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This week, a coalition of environmental organizations released a solar power roadmap for the Biden-Harris administration. The proposal, sponsored by Earthjustice, Coalition for Community Solar Access, and the NAACP, emphasizes equitable access to clean energy in the race to meet the administration’s goal of 100% clean energy by 2035. The only way to do that, the proposal states, is to revolutionize our power grid and energy infrastructure completely.
Why This Matters: The same communities most likely to suffer the consequences of climate change are also most likely to be locked out of the clean energy transition. Communities of color, low-income households, and Indigenous communities are more likely to live in areas with high pollution and lack access to healthcare and clean water. These same communities have also been impacted most by the pandemic. Ensuring frontline and vulnerable populations have access to the environmental and the economic benefits of a surging green energy economy, the government must ensure that solar energy is intentional in its deployment.
Three Legs to Stand On: The roadmaps goals state that a minimum of 40% of the benefits of the solar market must go to underserved communities. It hopes to achieve this by:
Reaching 30 million solar-powered households, including 15 million with low or moderate incomes.
Spurring hundreds of millions of dollars of private investment into public infrastructure, entrepreneurship, and economic opportunity for communities.
Building a resilient new power grid that can support 100% renewable energy by 2035.
“Without intentional policy, the grid of the future — regardless of where its electric power comes from — will continue to disempower and lock out underserved communities,” states the proposal, “federal policy can open up energy choices for more people, help create sustainable and just economies to ensure equitable access to the benefits of local clean energy, and empower over 30 million households to go solar by 2035.” The proposal utilizes tax breaks, federal solar programs, existing housing programs, agricultural programs, and more to empower underserved communities. It also suggests passing new legislation, like the Community Solar Choice Act of 2020, which would benefit rural and low-income communities hit hard by pollution.
The proposal also seeks to end energy poverty, ensuring that green energy will remain reliable and affordable for low-income households. It suggests increasing federal funding for energy in Indigenous communities and passing the Low Income Solar Energy Act. The act, proposed by Senator Tammy Duckworth (D–Ill.), would require the Department of Energy to expand solar workforce programming to underrepresented groups, including women, veterans, tribes, former fossil fuel workers, and formerly incarcerated individuals.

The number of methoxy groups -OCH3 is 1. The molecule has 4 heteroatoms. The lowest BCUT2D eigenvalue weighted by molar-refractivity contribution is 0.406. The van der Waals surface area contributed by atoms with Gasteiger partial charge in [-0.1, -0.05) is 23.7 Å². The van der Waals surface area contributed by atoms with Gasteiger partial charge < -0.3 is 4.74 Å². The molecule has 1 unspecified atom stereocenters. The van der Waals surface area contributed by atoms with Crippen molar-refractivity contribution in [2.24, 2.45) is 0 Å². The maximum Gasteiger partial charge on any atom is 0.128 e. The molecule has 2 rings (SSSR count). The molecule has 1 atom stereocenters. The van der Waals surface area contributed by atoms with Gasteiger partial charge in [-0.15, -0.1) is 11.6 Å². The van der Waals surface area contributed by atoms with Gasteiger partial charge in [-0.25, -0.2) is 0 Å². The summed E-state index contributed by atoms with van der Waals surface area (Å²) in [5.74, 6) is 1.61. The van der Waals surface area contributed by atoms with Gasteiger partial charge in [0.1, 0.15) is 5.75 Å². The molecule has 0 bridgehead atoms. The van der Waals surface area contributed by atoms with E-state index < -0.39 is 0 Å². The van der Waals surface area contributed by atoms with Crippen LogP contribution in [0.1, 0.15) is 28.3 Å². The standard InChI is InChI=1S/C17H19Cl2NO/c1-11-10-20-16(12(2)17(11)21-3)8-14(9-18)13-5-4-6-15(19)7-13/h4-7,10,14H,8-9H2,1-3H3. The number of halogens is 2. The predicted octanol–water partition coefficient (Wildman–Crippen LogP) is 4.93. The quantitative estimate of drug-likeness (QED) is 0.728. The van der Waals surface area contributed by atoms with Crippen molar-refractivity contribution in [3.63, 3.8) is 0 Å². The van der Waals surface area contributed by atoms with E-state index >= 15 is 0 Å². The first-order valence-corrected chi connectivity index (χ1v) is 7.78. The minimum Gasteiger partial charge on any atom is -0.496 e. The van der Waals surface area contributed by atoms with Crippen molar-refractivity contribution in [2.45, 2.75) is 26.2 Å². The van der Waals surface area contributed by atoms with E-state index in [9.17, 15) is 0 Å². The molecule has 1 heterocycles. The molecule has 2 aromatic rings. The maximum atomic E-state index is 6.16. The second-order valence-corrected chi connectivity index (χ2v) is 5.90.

At this week’s virtual Earth Day Summit approaches, President Biden is preparing to announce new emissions targets that will set the stage for the next decade of environmental policy. Experts hope they’ll be ambitious, but no matter what the President presents, it’s all-hands-on-deck. Ensuring equity and access to the benefits of the green revolution is the only option if the country wants to succeed in the fight against climate change.
By Natasha Lasky, ODP Staff Writer Cities across the US are transitioning their buildings to clean energy, which would mean banning natural gas in new construction and promoting electric appliances. But the question remains whether or not infrastructure — foundational and historic — is ready to handle such a demand for electricity. Why this […]
As more people around the nation are taking to the roads and skies for their vaccinated vacations, one car rental company is making it easier for folks to not only travel in style, but travel green. Hertz has announced that it will be purchasing 100,000 Tesla electric vehicles by the end of 2022 alongside an […]
By Ashira Morris, ODP Staff Writer Last year, the average American household experienced eight hours without power, as storms hammered electrical systems built with less erratic climate conditions in mind. That average outage time is double what it was five years ago. But only looking at the average obscures the experience of people who lived […]
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